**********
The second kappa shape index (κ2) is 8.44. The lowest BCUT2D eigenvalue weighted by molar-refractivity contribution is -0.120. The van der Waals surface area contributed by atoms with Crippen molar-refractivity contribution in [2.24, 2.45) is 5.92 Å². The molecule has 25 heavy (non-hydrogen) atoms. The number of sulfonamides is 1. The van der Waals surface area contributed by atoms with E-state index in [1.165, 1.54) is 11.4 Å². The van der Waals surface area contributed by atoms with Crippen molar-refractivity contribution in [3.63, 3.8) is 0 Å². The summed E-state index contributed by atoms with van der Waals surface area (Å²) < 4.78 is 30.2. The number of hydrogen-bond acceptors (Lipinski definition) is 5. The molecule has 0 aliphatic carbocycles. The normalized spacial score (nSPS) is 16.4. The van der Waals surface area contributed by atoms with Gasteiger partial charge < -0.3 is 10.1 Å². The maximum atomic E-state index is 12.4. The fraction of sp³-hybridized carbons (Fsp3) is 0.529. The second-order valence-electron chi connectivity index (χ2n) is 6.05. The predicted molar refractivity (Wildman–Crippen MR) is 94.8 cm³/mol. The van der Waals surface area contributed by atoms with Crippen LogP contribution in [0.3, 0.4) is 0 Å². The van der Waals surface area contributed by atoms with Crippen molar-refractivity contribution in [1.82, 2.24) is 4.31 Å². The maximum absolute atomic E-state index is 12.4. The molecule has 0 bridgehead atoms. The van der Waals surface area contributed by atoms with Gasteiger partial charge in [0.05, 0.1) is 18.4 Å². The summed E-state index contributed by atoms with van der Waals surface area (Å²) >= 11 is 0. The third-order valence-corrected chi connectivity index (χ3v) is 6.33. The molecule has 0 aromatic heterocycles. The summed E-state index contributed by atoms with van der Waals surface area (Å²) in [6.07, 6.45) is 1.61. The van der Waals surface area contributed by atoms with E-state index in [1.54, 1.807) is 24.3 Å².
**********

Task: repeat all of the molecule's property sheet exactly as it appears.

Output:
The second kappa shape index (κ2) is 8.44. The lowest BCUT2D eigenvalue weighted by molar-refractivity contribution is -0.120. The van der Waals surface area contributed by atoms with Crippen molar-refractivity contribution in [2.24, 2.45) is 5.92 Å². The molecule has 25 heavy (non-hydrogen) atoms. The number of sulfonamides is 1. The van der Waals surface area contributed by atoms with E-state index in [1.165, 1.54) is 11.4 Å². The van der Waals surface area contributed by atoms with Crippen molar-refractivity contribution in [3.63, 3.8) is 0 Å². The summed E-state index contributed by atoms with van der Waals surface area (Å²) < 4.78 is 30.2. The number of hydrogen-bond acceptors (Lipinski definition) is 5. The molecule has 0 aliphatic carbocycles. The normalized spacial score (nSPS) is 16.4. The van der Waals surface area contributed by atoms with Gasteiger partial charge < -0.3 is 10.1 Å². The maximum atomic E-state index is 12.4. The fraction of sp³-hybridized carbons (Fsp3) is 0.529. The second-order valence-electron chi connectivity index (χ2n) is 6.05. The predicted molar refractivity (Wildman–Crippen MR) is 94.8 cm³/mol. The van der Waals surface area contributed by atoms with Crippen LogP contribution in [0.3, 0.4) is 0 Å². The van der Waals surface area contributed by atoms with Crippen molar-refractivity contribution in [1.82, 2.24) is 4.31 Å². The maximum absolute atomic E-state index is 12.4. The molecule has 0 bridgehead atoms. The van der Waals surface area contributed by atoms with Gasteiger partial charge in [0.05, 0.1) is 18.4 Å². The summed E-state index contributed by atoms with van der Waals surface area (Å²) >= 11 is 0. The third-order valence-corrected chi connectivity index (χ3v) is 6.33. The molecule has 0 aromatic heterocycles. The summed E-state index contributed by atoms with van der Waals surface area (Å²) in [6.07, 6.45) is 1.61. The van der Waals surface area contributed by atoms with E-state index in [1.54, 1.807) is 24.3 Å².